'Core Internet institutions' snub U.S. government

ICANN, IETF, WWWC, and regional Internet address registries call for globalization of Internet functions, away from exclusive U.S. government oversight

The United States may just have lost that much more control over the way the Internet is governed.

Ever since its creation, the core functionality of the Internet has more or less been under the direct supervision of the United States, by way of the IANA Functions Contract.

But now, after an ICANN summit meeting in Montevideo, Uruguay, many of the major bodies responsible for Internet governance are calling for "accelerating the globalization of ICANN and IANA functions, towards an environment in which all stakeholders, including all governments, participate on an equal footing."

Milton Mueller, writing for the Internet Governance Project, reported on this meeting with no small amount of sangfroid, describing the released statement as "an explicit rejection of the US Commerce Department's unilateral oversight of ICANN," he said.

"In conversations with some of the participants of the Montevideo meeting," Mueller added, "it became clear that they were thinking of new forms of multistakeholder oversight as a substitute for US oversight, although no detailed blueprint exists." He attributed this movement away from U.S. default oversight to backlash from "the Snowden revelations about NSA spying on the global Internet." He also noted, "You know you've made a big mistake, a life-changing mistake, when even your own children abandon you en masse."

Much controversy has roiled over how to handle the governance of the Internet on a technical level. Under it all, the main criticism of ICANN's oversight has revolved around it being an outgrowth of, and influenced continuously by, the U.S. government.

Back in 2006 when U.S. oversight over ICANN was extended, it provoked a fresh wave of discussion about all the problems inherent in such single-sided oversight. The ICANN was intended over time to assume all such responsibilities and eventually become fully autonomous, but many were irked that this meant the ICANN could simply continue to be pressured to do things the U.S. way.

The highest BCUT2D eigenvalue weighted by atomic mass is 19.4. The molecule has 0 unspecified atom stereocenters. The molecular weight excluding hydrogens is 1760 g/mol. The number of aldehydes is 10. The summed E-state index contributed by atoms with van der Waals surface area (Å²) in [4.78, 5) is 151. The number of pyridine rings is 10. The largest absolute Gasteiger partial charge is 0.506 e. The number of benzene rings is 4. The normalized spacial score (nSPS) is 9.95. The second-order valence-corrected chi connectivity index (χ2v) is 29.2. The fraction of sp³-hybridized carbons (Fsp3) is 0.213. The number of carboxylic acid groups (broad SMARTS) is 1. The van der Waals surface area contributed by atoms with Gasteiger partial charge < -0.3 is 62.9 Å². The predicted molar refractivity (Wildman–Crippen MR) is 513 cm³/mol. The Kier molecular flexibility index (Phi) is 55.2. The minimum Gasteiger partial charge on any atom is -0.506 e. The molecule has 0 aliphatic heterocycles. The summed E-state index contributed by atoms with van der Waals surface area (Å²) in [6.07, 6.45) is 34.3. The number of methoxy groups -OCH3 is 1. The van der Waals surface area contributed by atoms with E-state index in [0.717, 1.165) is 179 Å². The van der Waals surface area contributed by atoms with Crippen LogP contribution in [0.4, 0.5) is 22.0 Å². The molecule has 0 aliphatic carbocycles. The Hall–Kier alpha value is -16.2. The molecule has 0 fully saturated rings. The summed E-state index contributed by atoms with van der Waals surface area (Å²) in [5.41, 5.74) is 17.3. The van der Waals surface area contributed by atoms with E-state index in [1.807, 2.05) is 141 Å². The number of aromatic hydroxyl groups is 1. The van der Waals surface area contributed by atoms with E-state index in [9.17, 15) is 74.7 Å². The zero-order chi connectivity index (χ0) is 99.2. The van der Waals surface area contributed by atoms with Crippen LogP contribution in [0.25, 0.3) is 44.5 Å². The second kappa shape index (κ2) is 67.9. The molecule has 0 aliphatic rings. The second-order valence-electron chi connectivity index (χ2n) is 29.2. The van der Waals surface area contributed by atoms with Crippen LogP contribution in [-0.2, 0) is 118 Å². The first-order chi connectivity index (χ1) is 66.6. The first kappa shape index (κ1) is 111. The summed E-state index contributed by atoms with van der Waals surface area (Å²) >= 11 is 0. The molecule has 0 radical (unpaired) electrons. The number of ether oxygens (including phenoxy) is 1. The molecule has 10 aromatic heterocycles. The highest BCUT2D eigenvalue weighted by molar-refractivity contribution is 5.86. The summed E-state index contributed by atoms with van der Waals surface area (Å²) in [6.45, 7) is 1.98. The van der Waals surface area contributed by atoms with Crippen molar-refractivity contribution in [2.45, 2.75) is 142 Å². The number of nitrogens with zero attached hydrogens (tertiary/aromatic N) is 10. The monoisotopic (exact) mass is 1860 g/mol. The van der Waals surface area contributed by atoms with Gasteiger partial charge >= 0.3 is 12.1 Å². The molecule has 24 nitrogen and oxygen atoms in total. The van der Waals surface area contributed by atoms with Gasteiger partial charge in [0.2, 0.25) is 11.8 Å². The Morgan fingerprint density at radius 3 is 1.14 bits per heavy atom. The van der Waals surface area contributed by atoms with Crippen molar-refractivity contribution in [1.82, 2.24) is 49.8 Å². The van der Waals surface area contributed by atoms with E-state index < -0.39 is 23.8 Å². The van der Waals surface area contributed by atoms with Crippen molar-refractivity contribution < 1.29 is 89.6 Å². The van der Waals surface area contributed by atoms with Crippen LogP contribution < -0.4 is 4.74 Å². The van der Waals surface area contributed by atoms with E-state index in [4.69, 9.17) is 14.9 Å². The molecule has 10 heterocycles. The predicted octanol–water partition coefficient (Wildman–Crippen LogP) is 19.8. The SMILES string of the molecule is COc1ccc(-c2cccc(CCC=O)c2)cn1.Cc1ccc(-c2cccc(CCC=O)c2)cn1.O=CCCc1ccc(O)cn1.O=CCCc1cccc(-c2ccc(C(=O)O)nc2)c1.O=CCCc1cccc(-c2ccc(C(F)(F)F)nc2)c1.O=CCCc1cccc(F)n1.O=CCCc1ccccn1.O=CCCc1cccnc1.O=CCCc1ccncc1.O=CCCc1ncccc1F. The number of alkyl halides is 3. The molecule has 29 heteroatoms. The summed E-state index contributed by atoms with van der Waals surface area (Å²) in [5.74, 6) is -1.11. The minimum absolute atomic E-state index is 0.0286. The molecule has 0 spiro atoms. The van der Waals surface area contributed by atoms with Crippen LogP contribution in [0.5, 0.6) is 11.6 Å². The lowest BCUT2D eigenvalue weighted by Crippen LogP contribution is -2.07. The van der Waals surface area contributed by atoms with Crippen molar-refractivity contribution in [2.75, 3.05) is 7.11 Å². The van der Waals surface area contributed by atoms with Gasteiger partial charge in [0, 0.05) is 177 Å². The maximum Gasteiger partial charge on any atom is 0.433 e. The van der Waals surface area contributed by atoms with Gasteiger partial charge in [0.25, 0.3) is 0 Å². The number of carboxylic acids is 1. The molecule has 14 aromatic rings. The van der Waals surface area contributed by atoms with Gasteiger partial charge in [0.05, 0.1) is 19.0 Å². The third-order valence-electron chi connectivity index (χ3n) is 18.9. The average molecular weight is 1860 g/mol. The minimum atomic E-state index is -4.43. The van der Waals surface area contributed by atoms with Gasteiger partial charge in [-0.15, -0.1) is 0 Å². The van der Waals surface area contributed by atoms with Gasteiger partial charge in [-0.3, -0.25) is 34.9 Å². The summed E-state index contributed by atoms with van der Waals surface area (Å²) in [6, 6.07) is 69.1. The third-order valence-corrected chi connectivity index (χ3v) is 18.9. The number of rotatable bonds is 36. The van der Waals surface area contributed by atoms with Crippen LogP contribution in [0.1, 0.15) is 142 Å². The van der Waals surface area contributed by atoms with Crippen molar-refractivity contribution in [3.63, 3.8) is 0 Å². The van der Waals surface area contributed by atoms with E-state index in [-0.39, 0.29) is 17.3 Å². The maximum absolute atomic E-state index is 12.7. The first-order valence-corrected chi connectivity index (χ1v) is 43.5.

By the time that extension expired in 2009, even more criticism had mounted, such as ICANN's 2008 decision to allow an unlimited number of new TLDs (presumably for the sake of businesses). Almost 2,000 applications for new TLDs were received -- so many that VeriSign warned the rollout of the new TLDs would be fraught with unforeseen risks.

One countercriticism of letting the ICANN be totally autonomous is it puts ICANN that much more under the influence of nations calling for censorship of the Internet, such as China and Russia. Earlier this year, ICANN leader Fadi Chehad expressed worries that the International Telecommunications Union (ITU) was going to eclipse ICANN's functionality and place Internet governance that much more in the hands of those who are less inclined to practice a laissez-faire policy.

Unfortunately, it's gotten that much harder to see the United States as one of the good guys. As Mueller points out, NSA revelations aside, the United States has stalled for too long on letting the ICANN become a truly international organization with "clear rules regarding what ICANN can and cannot do, an agreement that explicitly protects freedom of expression and other individual rights and liberal Internet governance principles." In his eyes, ICANN's now preparing to go its own way -- with or without us.

This story, "'Core Internet institutions' snub U.S. government," was originally published at InfoWorld.com. Get the first word on what the important tech news really means with the InfoWorld Tech Watch blog. For the latest developments in business technology news, follow InfoWorld.com on Twitter.


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